Canadian HR Reporter

January 2020 CAN

Canadian HR Reporter is the national journal of human resource management. It features the latest workplace news, HR best practices, employment law commentary and tools and tips for employers to get the most out of their workforce.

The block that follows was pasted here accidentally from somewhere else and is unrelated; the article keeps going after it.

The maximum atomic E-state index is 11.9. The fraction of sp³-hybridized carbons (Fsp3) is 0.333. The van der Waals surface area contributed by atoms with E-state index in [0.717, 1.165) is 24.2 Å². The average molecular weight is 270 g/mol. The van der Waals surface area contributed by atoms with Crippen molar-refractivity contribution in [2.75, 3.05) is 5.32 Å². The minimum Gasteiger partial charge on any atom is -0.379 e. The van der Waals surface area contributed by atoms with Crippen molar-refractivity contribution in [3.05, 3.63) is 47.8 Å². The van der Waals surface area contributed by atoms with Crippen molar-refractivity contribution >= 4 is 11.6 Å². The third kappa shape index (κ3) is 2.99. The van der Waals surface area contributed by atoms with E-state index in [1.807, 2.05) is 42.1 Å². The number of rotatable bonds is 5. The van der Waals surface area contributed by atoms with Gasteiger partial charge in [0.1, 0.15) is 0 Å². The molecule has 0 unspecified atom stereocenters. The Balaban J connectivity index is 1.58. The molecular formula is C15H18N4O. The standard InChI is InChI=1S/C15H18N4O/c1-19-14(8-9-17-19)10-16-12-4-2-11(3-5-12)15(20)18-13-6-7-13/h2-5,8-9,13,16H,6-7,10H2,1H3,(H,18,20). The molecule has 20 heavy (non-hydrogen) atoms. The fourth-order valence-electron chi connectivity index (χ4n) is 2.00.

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CANADIAN HR REPORTER JANUARY 2020 2 NEWS Mike Babcock, Bill Peters and the problem with bad managers Bad behaviour by NHL coaches emphasizes the negative effects and liability of bad management styles Good news regarding length of reasonable notice But bad news regarding common law entitlement to bonus payments Connecting with peers an invaluable experience Executive peer groups contribute greatly to leadership development Making the move easier for everyone ere are some great workspace options these days, but HR needs to help employees with the transition Yukon to hold education campaigns against sexual harassment To include toolkits, online modules, conferences, workshops Hiring to rise by 10 per cent in first quarter of 2020: survey 'Unemployment remains low and wages continue to rise… it's still a jobseeker's market' One-half of jobseekers turn down offer due to bad hiring experience: survey Nearly 70 per cent give up because process takes too long Ontario boosts funding for training partnerships 'e skilled workers that businesses need to grow and succeed will be present in Ontario' Penguin Random House, Norton Rose Fulbright among top Toronto employers 'e Greater Toronto Area continues to be the most competitive employment market in the country' 1 in 5 employees feel more qualified than their boss: U.S. survey Men, middle management, millennials more likely to feel this way in U.S. BLOGS BRIEFS NEWS VIDEO BLOGS BRIEFS NEWS VIDEO Recent videos, stories and blogs posted on www.hrreporter.com. Check the website daily for updates from Canada and around the world. Changing times call for changing benefits at work Today's employees are looking for more flexible work hours, work-life balance and mental health support, finds survey BY SARAH DOBSON TODAY'S workplace is consid- erably different than it was just a decade ago, so it's probably not surprising that almost all employ- ers (87 per cent) think employee expectations of benefits and the workplace have changed. A static benefits strategy will no longer suffice, according to John Gerbrecht, vice-president and Vancouver practice leader, health solutions, at Aon. "Evolving employee expecta- tions — driven by demographics, a focus on diversity and inclusion, and technology — mean employ- ers have to be agile and open to more flexibility and personaliza- tion in benefits plans," he says. "The workforce is changing, and employers offering one-size- fits-all benefit solutions might find themselves unable to keep pace with those offering more flexible and varied plan offerings in a highly competitive market- place for human capital." Changing expectations When it comes to the benefits workers expect today that they did not expect in the past, more flex- ible work hours (84 per cent) easily tops the list, followed by work-life balance support (79 per cent), a clear approach to employee mental health (78 per cent), and more agile home-work options (77 per cent), found the survey. "There's been a real marked shift toward benefits, the value of benefits around health promotion as opposed to health protection," says Gerbrecht. "at's going to change some of the things that are set as priority for both plan sponsor and member within the benefit plans, even in their exist- ing flex programs." For instance, a recent round- table of retail employers noted a de-emphasizing of risk benefits and more emphasis on health promotion, he says. "ey would lean away from some of their flex options on life and disability coverage and have scaled down coverage to free up dollars for increasing options that are paramedical practitioners, massage therapists, physiothera- py, that sort of thing." And it's not necessarily about employers reducing costs, says Gerbrecht. "I think it has more to do with members valuing that component of their total rewards, because ul- timately what [employers are] try- ing to do is attract and retain." ere is a general trend for members to pay more attention to benefits and fringe benefits, he says. "A lot of employers are actually starting to publish total reward statements, not just pay state- ments… as part of an offer letter. So, it's not just your earnings or your pension or your benefits, it goes into things like paid time off or discount purchase plans, other perks." Defining flex Currently, 67 per cent of plan sponsors provide a traditional benefits plan, while 29 per cent sponsor a flex plan. But then 84 per cent provide a health-care spending account (HSA) and 43 per cent provide a wellness ac- count, found the Aon survey of 214 Canadian employers. To understand those numbers, it depends on how you define flex, says Gerbrecht. "A lot of employers have inte- grated flexible options, whether they be voluntary benefits or whether they be things like HSA, but the impairment [of moving] to full flex, I think we're getting over the hump of the challenge of it be- ing a technology or an underwrit- ing issue. I think we've evolved to the point that most reasonable- sized employers can find a flex solution that will work for them." It's either end of the spectrum, with some plans that are com- pletely flex, which means the employer is contributing a flex allowance and each member can spend those dollars toward cus- tomizing their own benefits plan, while others have a traditional plan, says Sharon Dent, a part- ner and senior consultant at Dent Benefits in Vancouver, "and you're just creating a wraparound on the health-care spending account. It's just a very loose definition when- ever you're seeing 'flex.' But this type of plan is defi- nitely growing as the workforce changes, with older generations transitioning out and newer ones coming onboard, she says. "Ultimately, until the demo- graphics start to narrow, you have a wide range of individuals you have to make sure are happy… and benefits adjust to their needs, so there's more companies evolving toward some level of flexibility," says Dent. Catering to five generations in the workforce can mean an em- ployer has an employee just out of university with sizeable school debt and an older person worry- ing about retirement savings for potentially 30 years, says Sandra Ventin, lead consultant, benefits and health practice, at Gallagher in Toronto. "[ese] are really polar oppo- sites in terms of that total rewards commitment that the employer wants to give them." She says. "What is important to 20-year- olds might differentiate from a 65-year-old, but, at the same time, they both have a vested interest in what [is] their total reward… It's maybe just savings for different purposes." For sure, the plan has to be per- sonalized, and it has to be flex- ible, she says. "Employers need to have em- ployees that are engaged. ey know if employees are feeling supported and protected in this very tight labour market, that will increase their overall corporate effectiveness. So, yes, employers are extremely motivated and the insurance community has made significant investments in IT technology and AI technology in order to help with that employee engagement experience." Adopting a flex plan While there are many employers concerned about the administra- tive burden of a flex plan, that's not as common a worry these days, says Gerbrecht. "Vendors can show them the technology solutions that will fa- cilitate smooth administration of the flex plan, and they see how it's not that difficult, and it's not that expensive." If an employer has a traditional plan design and adds on a health- care spending account or a well- ness account, it does add some complexity in terms of adminis- tration, says Ventin. "Sometimes, the employer might say, 'Because of the com- plexity of the administration, we need another vendor to support and host this activity' and, there- fore, it becomes more costly. But we do have some employers where they might internally man- age a wellness spending account. And… then I would say there isn't a significant cost. And an em- ployer can still say, 'Yes, we offer the element of choice. And, yes, we offer a personalized program for employees,' but they might just internally manage that program." But flexibility can be "dove- tailed or co-ordinated around a traditional plan design," says Ven- tin. And, in the future, it would be good to drop the term "flex plan," she says. "It's more of a 'Do you offer a sense of choice, or some per- sonalization within your benefit program?' And if the answer is yes, then fantastic, let's unpack that a little bit and you know what you're doing. And if you don't, let's understand the reasons for why you don't offer the element of choice or some flexibility. And for some employers, it might be cost constraints." Employers may have concerns about both cost and complexity in moving to a flex plan, says Dent. "It is an extra layer of work be- cause now you actually have to en- able people to make a choice on what plan they'd like to see [such as] education of employees, how to submit claims, your health-care spending account." Ultimately, with flex plans, it's the employer deciding on their costs toward the benefits, she says. "It's just a shifting of funds. Rather than the employer paying all of it, they're just saying, 'We're going to decrease our contribu- tion and now it's on the members if they want to pay a little bit more to keep the same thing or if they want to decrease their plan.'" Emerging benefits Newer areas cited by the Aon survey include mental health, financial education and virtual medical care. When it comes to mental health, there are many different avenues in regard to how an employer can address the issue, says Gerbrecht. "It could be training managers to recognize issues, it could be pro- viding support, not just through things like an EAP and counsel- ling and psychological services in the workplace but recognizing that mental health is broader, and we're seeing employers using things like cognitive behavioural therapy, not just for recovery, but even for resil- ience training." Even if employers increase limits around mental health, Employers are freeing up dollars for options such as massage therapists. Credit: Akra Studios (Shutterstock) BUDGET > pg. 20